One-time king of steel Lakshmi Mittal hunts for growth in emerging markets

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For more than a decade Lakshmi Mittal was the undisputed king of steel, reigning over an empire of furnaces and factories that dwarfed its nearest rival. 

That crown no longer belongs to him since ArcelorMittal’s title as the world’s largest producer of the commodity was taken by a Chinese competitor. 

But despite losing that prestigious position, the €22bn-valued metal and mining group has emerged from the Covid-19 pandemic in leaner shape. As many other corporations loaded up on debt in order to survive the crisis, ArcelorMittal has done the opposite. 

Its 70-year-old chief executive and chairman says his focus is on expansion in emerging economies and repaying the faith of investors with an expected reinstatement of dividends, as well as playing a leading role in the transition to low-carbon steelmaking. 

“Even if we are slightly smaller than what we were, it does not reduce the value of the company. On the contrary, the value of the company should increase, because we are participating in growth markets,” said Mr Mittal in an interview with the Financial Times. 

Like other companies in the volatile steel industry, ArcelorMittal has endured a rollercoaster ride over the past five years with downturns punctuated by fleeting highs.

Following a global price collapse sparked by Chinese overproduction, US president Donald Trump’s heavy tariffs on foreign metal catapulted the sector into the middle of a trade war and it was sputtering even before the fallout of coronavirus. 

During this period, the Luxembourg-based ArcelorMittal has twice resorted to cash calls totalling $5bn. The most recent was in the first wave of the pandemic, when it raised $2bn in convertible bonds and equity after suspending dividends.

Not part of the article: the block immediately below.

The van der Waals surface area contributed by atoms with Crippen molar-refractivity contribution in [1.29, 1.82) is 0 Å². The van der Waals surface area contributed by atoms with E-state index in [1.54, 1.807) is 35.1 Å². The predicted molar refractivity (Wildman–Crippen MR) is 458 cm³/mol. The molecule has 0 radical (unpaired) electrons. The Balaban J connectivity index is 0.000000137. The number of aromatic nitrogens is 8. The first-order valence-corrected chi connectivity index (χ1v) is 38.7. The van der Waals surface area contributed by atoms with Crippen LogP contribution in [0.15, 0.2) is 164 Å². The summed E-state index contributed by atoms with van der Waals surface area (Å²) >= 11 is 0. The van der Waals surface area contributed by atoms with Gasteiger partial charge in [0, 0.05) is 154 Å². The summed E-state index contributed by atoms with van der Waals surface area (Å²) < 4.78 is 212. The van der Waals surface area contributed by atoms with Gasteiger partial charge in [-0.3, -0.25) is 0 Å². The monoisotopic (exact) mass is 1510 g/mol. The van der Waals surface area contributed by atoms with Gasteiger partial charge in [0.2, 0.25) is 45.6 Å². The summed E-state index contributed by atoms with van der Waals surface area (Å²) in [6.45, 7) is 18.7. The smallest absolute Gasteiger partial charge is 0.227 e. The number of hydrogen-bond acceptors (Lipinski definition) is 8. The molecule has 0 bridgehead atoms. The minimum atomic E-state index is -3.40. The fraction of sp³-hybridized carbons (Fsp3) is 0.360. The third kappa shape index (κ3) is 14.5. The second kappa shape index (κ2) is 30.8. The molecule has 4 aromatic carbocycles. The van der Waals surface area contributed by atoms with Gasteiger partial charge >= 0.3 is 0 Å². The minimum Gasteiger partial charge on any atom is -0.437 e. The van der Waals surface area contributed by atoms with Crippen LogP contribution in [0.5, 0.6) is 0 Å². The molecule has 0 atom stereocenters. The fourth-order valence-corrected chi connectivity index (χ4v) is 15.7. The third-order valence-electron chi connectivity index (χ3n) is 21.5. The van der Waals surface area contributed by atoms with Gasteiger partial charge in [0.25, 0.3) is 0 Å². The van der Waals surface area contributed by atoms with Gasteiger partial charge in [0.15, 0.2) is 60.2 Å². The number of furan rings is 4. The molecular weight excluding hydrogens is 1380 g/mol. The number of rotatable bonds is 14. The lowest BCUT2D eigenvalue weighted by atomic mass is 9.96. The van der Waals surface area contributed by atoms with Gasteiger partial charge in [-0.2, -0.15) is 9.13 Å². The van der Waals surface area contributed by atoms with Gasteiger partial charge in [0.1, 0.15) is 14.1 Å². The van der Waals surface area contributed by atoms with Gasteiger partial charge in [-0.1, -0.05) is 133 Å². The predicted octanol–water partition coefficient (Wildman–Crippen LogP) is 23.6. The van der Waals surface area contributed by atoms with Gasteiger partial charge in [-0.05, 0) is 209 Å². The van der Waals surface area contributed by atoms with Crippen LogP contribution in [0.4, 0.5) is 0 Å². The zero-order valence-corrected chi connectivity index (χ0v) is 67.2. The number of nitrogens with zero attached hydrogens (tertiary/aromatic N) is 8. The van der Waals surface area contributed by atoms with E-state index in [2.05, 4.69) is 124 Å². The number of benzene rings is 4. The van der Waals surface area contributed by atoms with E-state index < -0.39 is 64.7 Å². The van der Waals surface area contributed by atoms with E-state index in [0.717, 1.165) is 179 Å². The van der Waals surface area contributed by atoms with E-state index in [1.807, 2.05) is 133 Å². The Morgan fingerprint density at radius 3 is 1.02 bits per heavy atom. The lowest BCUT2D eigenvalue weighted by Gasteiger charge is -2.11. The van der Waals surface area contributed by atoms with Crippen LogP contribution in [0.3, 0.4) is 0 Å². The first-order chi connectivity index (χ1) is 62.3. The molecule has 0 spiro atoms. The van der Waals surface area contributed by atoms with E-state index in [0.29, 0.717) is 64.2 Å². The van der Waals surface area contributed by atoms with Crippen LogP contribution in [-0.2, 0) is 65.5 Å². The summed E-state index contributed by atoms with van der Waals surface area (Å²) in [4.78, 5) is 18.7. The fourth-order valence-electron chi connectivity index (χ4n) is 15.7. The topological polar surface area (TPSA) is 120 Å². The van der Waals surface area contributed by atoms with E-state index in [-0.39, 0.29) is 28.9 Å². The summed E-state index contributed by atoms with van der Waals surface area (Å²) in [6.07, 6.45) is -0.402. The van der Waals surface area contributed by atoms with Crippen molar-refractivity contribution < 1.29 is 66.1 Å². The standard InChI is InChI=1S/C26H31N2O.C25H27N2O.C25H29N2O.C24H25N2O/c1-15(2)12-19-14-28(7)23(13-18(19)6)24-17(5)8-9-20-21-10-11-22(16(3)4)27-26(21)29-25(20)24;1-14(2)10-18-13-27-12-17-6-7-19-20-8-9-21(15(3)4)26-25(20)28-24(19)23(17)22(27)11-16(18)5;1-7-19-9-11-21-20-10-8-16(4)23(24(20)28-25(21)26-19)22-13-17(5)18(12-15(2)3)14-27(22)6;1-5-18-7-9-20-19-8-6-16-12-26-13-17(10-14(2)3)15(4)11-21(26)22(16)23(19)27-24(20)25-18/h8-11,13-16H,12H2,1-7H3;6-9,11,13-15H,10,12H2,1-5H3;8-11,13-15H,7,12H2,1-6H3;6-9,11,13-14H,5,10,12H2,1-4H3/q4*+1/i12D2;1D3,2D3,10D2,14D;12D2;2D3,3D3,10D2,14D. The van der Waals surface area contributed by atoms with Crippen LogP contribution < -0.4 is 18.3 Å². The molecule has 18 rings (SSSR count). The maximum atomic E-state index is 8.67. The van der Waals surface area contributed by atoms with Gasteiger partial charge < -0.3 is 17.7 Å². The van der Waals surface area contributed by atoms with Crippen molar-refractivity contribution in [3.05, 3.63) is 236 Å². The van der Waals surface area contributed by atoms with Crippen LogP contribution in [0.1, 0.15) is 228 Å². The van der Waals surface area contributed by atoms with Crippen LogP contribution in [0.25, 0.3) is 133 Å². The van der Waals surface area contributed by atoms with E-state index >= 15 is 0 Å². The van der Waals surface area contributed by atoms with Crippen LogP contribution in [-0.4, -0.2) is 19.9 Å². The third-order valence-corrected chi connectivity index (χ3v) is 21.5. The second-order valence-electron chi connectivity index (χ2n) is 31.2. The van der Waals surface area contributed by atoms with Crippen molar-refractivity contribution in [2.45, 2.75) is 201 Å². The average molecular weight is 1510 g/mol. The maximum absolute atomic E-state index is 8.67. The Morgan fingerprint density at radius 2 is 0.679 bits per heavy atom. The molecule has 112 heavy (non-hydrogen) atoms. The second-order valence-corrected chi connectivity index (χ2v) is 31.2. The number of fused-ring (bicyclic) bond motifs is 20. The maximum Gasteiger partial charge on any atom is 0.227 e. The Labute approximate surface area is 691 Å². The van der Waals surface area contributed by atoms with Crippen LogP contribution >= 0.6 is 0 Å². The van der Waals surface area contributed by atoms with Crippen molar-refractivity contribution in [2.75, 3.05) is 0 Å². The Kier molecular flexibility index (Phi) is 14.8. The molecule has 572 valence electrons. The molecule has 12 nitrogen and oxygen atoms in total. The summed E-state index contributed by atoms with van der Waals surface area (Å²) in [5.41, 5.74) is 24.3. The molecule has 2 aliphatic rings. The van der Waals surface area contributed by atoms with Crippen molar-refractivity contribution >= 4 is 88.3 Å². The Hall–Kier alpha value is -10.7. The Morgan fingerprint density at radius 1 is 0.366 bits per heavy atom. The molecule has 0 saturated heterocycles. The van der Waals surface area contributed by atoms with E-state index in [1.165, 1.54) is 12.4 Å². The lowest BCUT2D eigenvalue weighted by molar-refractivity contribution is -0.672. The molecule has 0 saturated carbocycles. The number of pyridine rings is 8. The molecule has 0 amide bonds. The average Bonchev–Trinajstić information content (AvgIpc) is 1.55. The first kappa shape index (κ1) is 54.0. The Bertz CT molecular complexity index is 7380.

As many other corporations loaded up on debt in order to survive the coronavirus crisis, ArcelorMittal has done the opposite © NurPhoto/Getty

The defensive actions allowed management to speed up a plan to reduce net borrowings to $7bn, the lowest level since Mittal Steel’s €27bn blockbuster takeover of European champion Arcelor in 2006. 

With that milestone reached and the balance sheet fortified, Mr Mittal, whose family controls a stake of 37 per cent, said he was confident the board would reinstate cash payouts in February. 

“Return to the shareholders is my priority now,” he said. “We will have a substantial part of our free cash flow returned to the shareholders.”

While analysts have forecast a 30 per cent drop in free cash flow to $1.74bn in 2020, according to data from S&P Capital IQ, they have also pencilled in a narrowing of annual net losses to $1.82bn.

“Compared to other steel companies, investors still feel very positive about ArcelorMittal,” said Ingo Schachel, head of equity research at Commerzbank. “It should be well-positioned to benefit strongly and quickly from the improvement of steel market fundamentals in Q4.”

Column chart of Net debt ($bn) showing Debt levels have fallen at ArcelorMittal

Indeed, the Amsterdam-quoted stock has tripled to €20 since it hit lows in March, outperforming peers including Nippon Steel, Nucor of the US and Baoshan Iron & Steel of China, whose parent company Baowu recently took the top spot in the steelmaker rankings.

At least some of the rally is down to a steel market firing on all cylinders after a sharp shock to demand in many regions early on in the outbreak.